Since 1991, our company has specialized in translation, cultural adaptation and validation of Patient Reported Outcomes (PRO) measures and Quality of Life (QoL) instruments.
The terms “cultural adaptation” and “linguistic validation” refer to a multi-step methodology designed to ensure that the data collected with the same instrument in different countries are comparable across different countries. This is particularly important in clinical trials and medical research because even the very perception of quality of life, health and symptoms may be quite different in different nations.
During the 20 years of our existence we have developed an extensive network of local translators and physicians in almost 20 countries, and have conducted linguistic validation of hundreds of Health-Related QoL instruments (HRQoLI) in the fields of Cardiology, Endocrinology, Gynecology, Hematology, Oncology, Ophthalmology, Nephrology, Neurology, Psychiatry, Psychology, etc. We work with any indication and condition, including rare diseases. We have access to physicians of all specialties. Through this experience we have acquired a deeper understanding of the meaning and value of each step within the standardized methodology for cross-cultural adaptation and validation of PRO measures.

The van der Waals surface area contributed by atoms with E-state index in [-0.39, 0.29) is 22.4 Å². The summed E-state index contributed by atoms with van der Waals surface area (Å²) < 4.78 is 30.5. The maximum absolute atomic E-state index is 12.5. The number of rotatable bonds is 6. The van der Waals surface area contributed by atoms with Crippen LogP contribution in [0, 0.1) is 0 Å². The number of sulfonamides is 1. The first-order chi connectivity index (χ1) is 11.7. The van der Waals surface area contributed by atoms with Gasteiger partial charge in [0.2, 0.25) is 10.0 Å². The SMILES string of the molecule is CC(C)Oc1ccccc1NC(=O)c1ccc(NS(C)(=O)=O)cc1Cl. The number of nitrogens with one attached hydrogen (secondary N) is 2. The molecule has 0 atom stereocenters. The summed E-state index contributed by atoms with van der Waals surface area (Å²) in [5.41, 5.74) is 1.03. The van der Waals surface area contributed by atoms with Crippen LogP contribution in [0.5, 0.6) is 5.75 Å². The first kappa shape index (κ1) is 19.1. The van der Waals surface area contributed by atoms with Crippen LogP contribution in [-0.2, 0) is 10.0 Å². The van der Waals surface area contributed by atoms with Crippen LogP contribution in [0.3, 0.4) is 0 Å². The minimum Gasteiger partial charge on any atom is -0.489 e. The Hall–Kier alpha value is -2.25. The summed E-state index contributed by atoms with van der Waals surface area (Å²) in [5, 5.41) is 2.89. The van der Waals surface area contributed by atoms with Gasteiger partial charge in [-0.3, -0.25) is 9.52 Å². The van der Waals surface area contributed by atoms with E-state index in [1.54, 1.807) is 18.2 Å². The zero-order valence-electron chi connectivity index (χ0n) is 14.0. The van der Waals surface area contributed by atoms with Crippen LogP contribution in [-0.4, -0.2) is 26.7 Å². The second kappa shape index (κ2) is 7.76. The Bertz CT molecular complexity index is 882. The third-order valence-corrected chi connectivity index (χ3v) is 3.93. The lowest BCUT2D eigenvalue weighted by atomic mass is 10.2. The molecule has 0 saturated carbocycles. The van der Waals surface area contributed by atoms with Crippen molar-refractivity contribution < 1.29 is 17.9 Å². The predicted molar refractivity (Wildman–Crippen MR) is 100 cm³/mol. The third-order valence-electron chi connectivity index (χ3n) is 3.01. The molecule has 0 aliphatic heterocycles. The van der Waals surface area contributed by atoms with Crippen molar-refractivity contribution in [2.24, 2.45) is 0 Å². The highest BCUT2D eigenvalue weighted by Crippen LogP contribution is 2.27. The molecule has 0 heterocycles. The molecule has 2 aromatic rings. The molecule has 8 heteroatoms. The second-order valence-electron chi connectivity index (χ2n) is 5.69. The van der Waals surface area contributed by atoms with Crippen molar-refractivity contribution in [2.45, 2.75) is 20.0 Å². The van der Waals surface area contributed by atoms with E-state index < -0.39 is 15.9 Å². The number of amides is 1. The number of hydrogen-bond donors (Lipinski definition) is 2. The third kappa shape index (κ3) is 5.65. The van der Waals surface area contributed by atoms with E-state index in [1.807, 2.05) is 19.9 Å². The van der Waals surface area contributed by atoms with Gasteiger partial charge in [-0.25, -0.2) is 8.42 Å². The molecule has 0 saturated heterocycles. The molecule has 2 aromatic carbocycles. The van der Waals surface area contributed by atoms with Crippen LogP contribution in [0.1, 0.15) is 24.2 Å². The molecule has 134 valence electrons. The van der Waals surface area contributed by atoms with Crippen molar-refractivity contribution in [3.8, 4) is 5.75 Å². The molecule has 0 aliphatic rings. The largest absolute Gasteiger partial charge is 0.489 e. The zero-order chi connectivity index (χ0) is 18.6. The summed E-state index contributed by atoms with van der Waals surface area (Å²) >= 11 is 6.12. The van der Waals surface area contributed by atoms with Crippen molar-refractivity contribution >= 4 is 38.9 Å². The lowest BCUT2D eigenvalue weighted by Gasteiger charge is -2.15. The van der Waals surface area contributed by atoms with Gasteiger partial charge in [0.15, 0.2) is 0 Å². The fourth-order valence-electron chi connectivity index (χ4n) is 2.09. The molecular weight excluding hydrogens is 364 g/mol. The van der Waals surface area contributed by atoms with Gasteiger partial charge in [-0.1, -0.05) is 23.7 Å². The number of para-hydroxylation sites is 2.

Validation methodology provides for rigorous translation analysis, for an input from medical professionals as well as from the patient population the instrument is intended for. It is also the best way to demonstrate content validity to regulatory authorities, such as the Food and Drug Administration (FDA), which states in the guidelines for the industry that “we recommend that sponsors provide evidence that the content validity and other measurement properties are adequately similar between all versions used in the clinical trial. We will review the process used to translate and culturally adapt the instrument for populations that will use them in the trial” (U.S. Department of Health and Human Services, Food and Drug Administration, Center for Drug Evaluation and Research (CDER), Center for Biologics Evaluation and Research (CBER), Center for Devices and Radiological Health (CDRH) “Guidance for Industry – Patient-Reported Outcome Measures: Use in Medical Product Development to Support Labeling Claims” December 2009, p. 22).
Sergei Varshavsky, MD, PhD
162 Duncan Street
San Francisco, CA 94110
Phone: 1 650 575 2044
1831 Belmont Rd., NW
Washington DC 20009
Phone: 202 441 64 82